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VW ID.7 has Porsche-style ‘smart’ air-con

Volkswagen is bringing an air-conditioning feature previously reserved for the exclusive Porsche Taycan electric car to a more affordable upcoming electric sedan called the ID.7, as well as debuting a feature that Holden introduced to the Commodore years ago.

The annual Consumer Electronics Show (CES) in Las Vegas is increasingly becoming a major part of the motor show calendar as vehicles pack in more technology, which is why VW chose this event to announce and demonstrate a prototype of its ID.7 with a smart air-conditioning system.

Similar to the system in a VF Commodore, sensors inside the ID.7’s windscreen detect the angle of the sunlight, which VW says happens “in conditions with high outside temperatures and high solar intensity”.

“If the sun is shining strongly onto one side of the vehicle, the ID.7 adapts the air-conditioning to an even greater extent for the warmer zones: first towards the respective area of the vehicle interior, and then in a second step specifically towards the vehicle occupants,” explains the company.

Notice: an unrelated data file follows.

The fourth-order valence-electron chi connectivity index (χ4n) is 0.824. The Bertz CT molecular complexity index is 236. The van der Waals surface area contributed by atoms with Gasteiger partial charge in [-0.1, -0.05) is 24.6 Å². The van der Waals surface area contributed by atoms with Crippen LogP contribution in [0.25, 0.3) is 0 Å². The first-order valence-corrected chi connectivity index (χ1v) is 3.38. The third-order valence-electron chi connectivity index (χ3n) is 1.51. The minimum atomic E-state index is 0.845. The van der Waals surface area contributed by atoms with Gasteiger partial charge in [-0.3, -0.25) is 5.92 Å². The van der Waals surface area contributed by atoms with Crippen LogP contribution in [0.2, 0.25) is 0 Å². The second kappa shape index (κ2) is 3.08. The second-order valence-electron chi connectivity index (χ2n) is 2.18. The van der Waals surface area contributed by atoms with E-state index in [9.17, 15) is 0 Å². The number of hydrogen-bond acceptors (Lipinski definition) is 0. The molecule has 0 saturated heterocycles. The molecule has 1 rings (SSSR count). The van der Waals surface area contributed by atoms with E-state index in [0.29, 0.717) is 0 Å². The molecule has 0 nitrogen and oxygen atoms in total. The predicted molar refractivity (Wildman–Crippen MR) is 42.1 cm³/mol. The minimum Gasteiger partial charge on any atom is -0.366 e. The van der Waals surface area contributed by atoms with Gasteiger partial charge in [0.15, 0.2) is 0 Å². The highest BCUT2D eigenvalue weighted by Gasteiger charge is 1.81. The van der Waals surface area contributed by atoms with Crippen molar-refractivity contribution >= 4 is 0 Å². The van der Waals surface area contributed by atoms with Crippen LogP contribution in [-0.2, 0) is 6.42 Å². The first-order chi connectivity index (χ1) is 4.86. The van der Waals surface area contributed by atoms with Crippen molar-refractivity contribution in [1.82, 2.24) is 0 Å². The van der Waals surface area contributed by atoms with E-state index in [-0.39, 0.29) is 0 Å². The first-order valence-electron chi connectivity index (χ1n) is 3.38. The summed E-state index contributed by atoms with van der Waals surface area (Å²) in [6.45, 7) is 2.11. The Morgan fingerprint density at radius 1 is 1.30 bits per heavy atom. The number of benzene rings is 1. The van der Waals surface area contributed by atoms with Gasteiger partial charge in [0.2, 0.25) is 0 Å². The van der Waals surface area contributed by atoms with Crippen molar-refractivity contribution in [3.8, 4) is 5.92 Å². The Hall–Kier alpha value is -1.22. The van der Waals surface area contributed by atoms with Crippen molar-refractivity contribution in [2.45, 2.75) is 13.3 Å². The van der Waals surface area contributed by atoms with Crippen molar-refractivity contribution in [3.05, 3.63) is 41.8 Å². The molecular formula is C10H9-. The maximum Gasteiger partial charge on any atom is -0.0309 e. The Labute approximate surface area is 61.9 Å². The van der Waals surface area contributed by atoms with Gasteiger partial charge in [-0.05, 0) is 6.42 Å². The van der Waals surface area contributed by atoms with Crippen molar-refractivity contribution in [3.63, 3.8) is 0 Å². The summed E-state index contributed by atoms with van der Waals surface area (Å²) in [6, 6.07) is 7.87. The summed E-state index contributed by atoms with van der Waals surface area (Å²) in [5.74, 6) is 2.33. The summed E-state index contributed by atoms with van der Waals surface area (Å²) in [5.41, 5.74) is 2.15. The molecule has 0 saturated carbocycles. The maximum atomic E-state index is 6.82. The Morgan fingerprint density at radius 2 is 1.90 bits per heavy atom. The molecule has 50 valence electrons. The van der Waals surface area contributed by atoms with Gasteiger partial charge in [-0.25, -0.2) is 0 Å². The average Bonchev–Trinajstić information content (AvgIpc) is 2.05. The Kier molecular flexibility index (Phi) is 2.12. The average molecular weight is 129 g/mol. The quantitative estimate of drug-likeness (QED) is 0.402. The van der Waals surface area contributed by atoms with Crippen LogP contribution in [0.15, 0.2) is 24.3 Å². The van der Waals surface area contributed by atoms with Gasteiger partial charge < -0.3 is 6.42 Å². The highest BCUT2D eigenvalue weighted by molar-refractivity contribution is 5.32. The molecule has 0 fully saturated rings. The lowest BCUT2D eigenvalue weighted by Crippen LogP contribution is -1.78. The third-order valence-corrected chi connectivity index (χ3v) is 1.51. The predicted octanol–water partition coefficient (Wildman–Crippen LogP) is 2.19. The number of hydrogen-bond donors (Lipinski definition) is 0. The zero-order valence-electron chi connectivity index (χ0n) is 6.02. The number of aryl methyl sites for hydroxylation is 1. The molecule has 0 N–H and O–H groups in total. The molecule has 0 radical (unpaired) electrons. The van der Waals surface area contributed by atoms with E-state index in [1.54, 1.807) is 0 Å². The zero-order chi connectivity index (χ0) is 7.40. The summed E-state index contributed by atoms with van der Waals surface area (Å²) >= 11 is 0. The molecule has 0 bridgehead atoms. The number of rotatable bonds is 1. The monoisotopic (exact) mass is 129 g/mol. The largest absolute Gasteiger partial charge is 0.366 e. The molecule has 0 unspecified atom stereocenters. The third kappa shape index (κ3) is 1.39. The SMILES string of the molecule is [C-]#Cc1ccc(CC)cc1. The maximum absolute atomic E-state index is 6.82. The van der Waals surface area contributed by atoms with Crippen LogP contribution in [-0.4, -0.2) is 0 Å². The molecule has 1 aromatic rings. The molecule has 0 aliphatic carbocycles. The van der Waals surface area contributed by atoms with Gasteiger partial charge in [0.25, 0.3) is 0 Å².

Conversely, in response to the voice command “hello Volkswagen, my hands are cold,” the heated steering wheel is activated and the HVAC system will also blow warm air onto their hands for five minutes.

Borrowed from the Porsche Taycan is pre-conditioning of the vehicle cabin when a person carrying the key is detected nearby.

If the door is opened in conditions with high outside temperatures, the electronically actuated ‘smart air vents’ quickly blow cold air over a large area of the interior by oscillating the airflow through horizontal movements.

Once people are seated in the car, the airflow is automatically redirected straight at them or used for indirect ventilation of the interior space, according to their preferences.

Also Porsche-derived is the ability to angle each HVAC vent using drag-and-drop type motions on the touchscreen rather than the time-honoured method of moving them manually.

Placing more HVAC controls into a touchscreen interface could brew trouble for Volkswagen, which has already copped criticism for burying these functions in submenus rather than providing simple physical buttons, switches and knobs.

However, having experienced the Taycan, the quick blast of cool or warm air before entering the cabin proves effective and the way the air sweeps around the cabin automatically due to the presence of automated vent actuators enhances the effect.

On the upside for VASA members, the added complexity of this system, and others like it, is likely to provide a steady source of customers in years to come.

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